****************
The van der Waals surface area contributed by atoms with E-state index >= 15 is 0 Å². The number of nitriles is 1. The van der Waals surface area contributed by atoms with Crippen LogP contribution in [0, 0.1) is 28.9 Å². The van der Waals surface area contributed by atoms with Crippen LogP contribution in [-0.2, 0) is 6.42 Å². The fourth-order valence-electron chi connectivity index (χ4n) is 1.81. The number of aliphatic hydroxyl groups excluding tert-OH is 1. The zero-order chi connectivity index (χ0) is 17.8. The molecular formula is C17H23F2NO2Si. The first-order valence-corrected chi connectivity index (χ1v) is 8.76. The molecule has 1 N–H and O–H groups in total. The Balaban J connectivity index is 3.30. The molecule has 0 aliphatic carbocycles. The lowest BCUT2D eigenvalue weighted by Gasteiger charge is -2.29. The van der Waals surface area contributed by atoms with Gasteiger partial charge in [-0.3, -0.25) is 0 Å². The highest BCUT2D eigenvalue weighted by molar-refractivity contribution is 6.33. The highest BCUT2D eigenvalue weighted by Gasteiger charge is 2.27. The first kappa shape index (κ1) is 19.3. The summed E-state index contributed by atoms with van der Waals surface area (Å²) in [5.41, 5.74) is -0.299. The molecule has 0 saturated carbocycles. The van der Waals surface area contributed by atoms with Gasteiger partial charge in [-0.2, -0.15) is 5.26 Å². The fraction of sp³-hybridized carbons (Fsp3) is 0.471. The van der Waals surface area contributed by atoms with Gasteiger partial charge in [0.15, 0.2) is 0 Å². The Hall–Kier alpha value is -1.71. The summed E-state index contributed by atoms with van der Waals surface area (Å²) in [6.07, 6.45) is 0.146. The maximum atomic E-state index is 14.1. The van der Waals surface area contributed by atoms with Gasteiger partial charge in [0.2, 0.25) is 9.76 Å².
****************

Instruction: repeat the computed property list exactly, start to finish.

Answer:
The van der Waals surface area contributed by atoms with E-state index >= 15 is 0 Å². The number of nitriles is 1. The van der Waals surface area contributed by atoms with Crippen LogP contribution in [0, 0.1) is 28.9 Å². The van der Waals surface area contributed by atoms with Crippen LogP contribution in [-0.2, 0) is 6.42 Å². The fourth-order valence-electron chi connectivity index (χ4n) is 1.81. The number of aliphatic hydroxyl groups excluding tert-OH is 1. The zero-order chi connectivity index (χ0) is 17.8. The molecular formula is C17H23F2NO2Si. The first-order valence-corrected chi connectivity index (χ1v) is 8.76. The molecule has 1 N–H and O–H groups in total. The Balaban J connectivity index is 3.30. The molecule has 0 aliphatic carbocycles. The lowest BCUT2D eigenvalue weighted by Gasteiger charge is -2.29. The van der Waals surface area contributed by atoms with Gasteiger partial charge in [-0.3, -0.25) is 0 Å². The highest BCUT2D eigenvalue weighted by molar-refractivity contribution is 6.33. The highest BCUT2D eigenvalue weighted by Gasteiger charge is 2.27. The first kappa shape index (κ1) is 19.3. The summed E-state index contributed by atoms with van der Waals surface area (Å²) in [5.41, 5.74) is -0.299. The molecule has 0 saturated carbocycles. The van der Waals surface area contributed by atoms with Gasteiger partial charge in [-0.2, -0.15) is 5.26 Å². The fraction of sp³-hybridized carbons (Fsp3) is 0.471. The van der Waals surface area contributed by atoms with Gasteiger partial charge in [0.15, 0.2) is 0 Å². The Hall–Kier alpha value is -1.71. The summed E-state index contributed by atoms with van der Waals surface area (Å²) in [6.07, 6.45) is 0.146. The maximum atomic E-state index is 14.1. The van der Waals surface area contributed by atoms with Gasteiger partial charge in [0.2, 0.25) is 9.76 Å².